As time passed and the bike stayed put, passersby worried about the fate of its owner and memorialised it by attaching flowers, notes and tributes.

9/11 bike memorial

Earlier this year, Michael Raisch had some of his 2001 photography of the bike memorial acquired by the 9/11 Museum, and since then Michael decided to revisit his experiences in the city through the creation of illustrated gifs. He got in touch to share a bit of the process.

9/11 bike memorial project

9/11 bike memorial project

9/11 bike memorial project

“I needed to work with an over head camera rig to get even lighting and to ensure the single-frame animation sequence was correct. It required finding the right light that I could configure with an even ring of light while drawing. Using a cable shutter release meant I didn’t shake or disturb the camera, resulting in a smooth animation sequence. I then color-corrected and compiled the 18 to 30 frames into a single black and white gif.”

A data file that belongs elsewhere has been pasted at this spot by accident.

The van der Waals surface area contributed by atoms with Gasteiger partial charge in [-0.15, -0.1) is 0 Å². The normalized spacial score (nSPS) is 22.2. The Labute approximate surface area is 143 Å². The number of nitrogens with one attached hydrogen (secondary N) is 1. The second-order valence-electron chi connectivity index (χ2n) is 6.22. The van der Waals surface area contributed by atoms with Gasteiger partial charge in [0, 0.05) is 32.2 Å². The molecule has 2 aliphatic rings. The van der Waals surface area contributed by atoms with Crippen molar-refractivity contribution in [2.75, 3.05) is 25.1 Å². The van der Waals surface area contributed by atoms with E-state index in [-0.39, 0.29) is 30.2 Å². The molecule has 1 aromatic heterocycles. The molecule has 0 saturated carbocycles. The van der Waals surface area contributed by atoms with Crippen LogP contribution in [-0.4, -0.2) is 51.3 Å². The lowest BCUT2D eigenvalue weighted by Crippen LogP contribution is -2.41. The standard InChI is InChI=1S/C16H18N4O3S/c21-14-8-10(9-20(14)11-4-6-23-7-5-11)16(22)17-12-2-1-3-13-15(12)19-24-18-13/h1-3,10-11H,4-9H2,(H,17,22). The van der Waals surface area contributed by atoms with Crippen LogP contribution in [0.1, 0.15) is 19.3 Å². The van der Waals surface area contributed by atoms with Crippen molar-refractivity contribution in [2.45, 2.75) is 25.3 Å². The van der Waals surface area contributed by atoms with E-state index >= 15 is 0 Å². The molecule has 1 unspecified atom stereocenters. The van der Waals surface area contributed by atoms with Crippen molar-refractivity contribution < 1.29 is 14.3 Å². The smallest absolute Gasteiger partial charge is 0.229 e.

9/11 bike memorial project

9/11 bike memorial project

“It was labour intensive but the effect had a huge impression on the museum staff. The sketchy animation style offered the engagement that hopefully transported the viewer back to 2001, pre-social media, before the daily occurrence of digital photography on smart phones.”

9/11 bike memorial project

The animated documentation of the sketching process really gives a lovely effect.

Final project and more gifs over on Michael’s website.

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November 14, 2016